Strange scriptures were read, he could not understand the language. Great, ultimate problems were discussed. There was nobody to play with, nobody even to talk with.

And when he was told, "Don't talk to the boy of the other temple," great temptation arose in him. That's how temptation arises.

That day he could not avoid talking to the other boy. When he saw him on the road he asked him, "Where are you going?"

The other boy was a little philosophical; listening to great philosophy he had become philosophical. He said, "Going? There is nobody who comes and goes! It is happening - wherever the wind takes me...." He had heard the master say many times that that's how a buddha lives, like a dead leaf: wherever the wind takes it, it goes. So the boy said, "I am not! There is no doer. So how can I go? What nonsense are you talking? I am a dead leaf. Wherever the wind takes me...."

The other boy was struck dumb. He could not even answer. He could not find anything to say. He was really embarrassed, ashamed, and felt also, "My master was right not to talk with these people - these are dangerous people! What kind of talk is this? I had asked a simple question: 'Where are you going?' In fact I already knew where he was going, because we were both going to purchase vegetables in the market. A simple answer would have done."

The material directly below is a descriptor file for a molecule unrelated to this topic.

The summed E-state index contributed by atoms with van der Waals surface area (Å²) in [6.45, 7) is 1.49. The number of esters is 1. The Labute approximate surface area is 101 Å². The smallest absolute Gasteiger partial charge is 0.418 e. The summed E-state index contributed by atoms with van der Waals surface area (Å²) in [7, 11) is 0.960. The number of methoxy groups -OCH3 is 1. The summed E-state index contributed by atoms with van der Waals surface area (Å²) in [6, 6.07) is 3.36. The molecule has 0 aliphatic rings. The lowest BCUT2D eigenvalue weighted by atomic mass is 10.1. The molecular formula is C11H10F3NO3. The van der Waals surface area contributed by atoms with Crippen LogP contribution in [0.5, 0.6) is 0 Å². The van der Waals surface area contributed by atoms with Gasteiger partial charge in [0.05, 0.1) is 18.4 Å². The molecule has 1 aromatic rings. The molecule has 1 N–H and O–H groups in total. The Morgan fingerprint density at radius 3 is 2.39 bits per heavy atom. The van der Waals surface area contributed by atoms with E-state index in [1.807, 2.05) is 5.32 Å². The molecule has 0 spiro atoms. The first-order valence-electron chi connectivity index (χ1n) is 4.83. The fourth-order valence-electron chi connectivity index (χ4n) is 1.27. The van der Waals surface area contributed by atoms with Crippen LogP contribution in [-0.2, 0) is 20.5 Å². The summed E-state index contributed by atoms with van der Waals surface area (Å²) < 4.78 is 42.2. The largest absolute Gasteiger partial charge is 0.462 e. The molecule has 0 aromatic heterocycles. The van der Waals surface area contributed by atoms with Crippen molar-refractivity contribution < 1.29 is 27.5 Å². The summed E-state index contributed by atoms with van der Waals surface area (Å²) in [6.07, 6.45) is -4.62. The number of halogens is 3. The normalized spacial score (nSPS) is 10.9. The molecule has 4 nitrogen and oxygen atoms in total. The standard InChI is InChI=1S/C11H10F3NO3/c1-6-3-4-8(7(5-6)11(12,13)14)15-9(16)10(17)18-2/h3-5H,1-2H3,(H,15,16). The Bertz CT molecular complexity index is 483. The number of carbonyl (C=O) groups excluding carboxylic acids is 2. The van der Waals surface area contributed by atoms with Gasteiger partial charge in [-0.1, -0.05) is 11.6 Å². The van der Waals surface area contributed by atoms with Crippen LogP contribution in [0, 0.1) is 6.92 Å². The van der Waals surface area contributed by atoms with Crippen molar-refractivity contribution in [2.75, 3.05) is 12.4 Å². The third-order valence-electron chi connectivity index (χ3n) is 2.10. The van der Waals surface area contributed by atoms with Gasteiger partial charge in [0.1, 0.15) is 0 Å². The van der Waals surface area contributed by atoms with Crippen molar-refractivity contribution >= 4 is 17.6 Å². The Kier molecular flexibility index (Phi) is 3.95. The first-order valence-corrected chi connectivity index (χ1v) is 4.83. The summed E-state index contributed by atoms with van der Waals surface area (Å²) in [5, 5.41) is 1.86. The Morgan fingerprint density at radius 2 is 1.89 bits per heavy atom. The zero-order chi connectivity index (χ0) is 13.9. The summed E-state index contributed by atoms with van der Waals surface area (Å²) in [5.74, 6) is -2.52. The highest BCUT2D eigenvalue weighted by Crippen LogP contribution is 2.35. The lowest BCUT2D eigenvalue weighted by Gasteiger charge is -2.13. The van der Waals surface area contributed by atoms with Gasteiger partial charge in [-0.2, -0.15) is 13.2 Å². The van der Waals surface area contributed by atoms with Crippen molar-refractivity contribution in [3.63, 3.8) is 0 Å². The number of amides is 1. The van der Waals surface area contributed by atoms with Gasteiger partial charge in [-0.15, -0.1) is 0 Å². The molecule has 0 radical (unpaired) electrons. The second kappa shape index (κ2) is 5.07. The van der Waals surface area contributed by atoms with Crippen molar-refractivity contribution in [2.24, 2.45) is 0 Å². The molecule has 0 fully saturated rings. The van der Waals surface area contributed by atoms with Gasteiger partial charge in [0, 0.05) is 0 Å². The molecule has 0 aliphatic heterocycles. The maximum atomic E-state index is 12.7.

He went back, told his master, "I am sorry, excuse me. You HAD prohibited me, I didn't listen to you. In fact, because of your prohibition I was tempted. This is the first time I have talked to those dangerous people. I just asked a simple question. 'Where are you going?' and he started saying strange things: 'There is no going, no coming. Who comes? Who goes? I am utter emptiness,' he was saying, 'just a dead leaf in the wind.

And wherever the wind takes me....'" The master said, "I told you before! Now, tomorrow stand in the same place and when he comes ask him again, 'Where are you going?' And when he says these things, you simply say, 'That's true. Yes, you are a dead leaf, so am I. But when the wind is not blowing, where are you going? Then where can you go?' Just say that, and that will embarrass him - and he has to be embarrassed, he has to be defeated. We have been constantly quarreling, and those people have not been able to defeat us in any debate.

So tomorrow it has to be done!"

Early the boy got up, prepared his answer, repeated it many times before he went. Then he stood in the place where the boy used to cross the road, repeated again and again, prepared himself, and then he saw the boy coming. He said, "Okay, now!"

The boy came. He asked, "Where are you going?" And he was hoping that now the opportunity would come....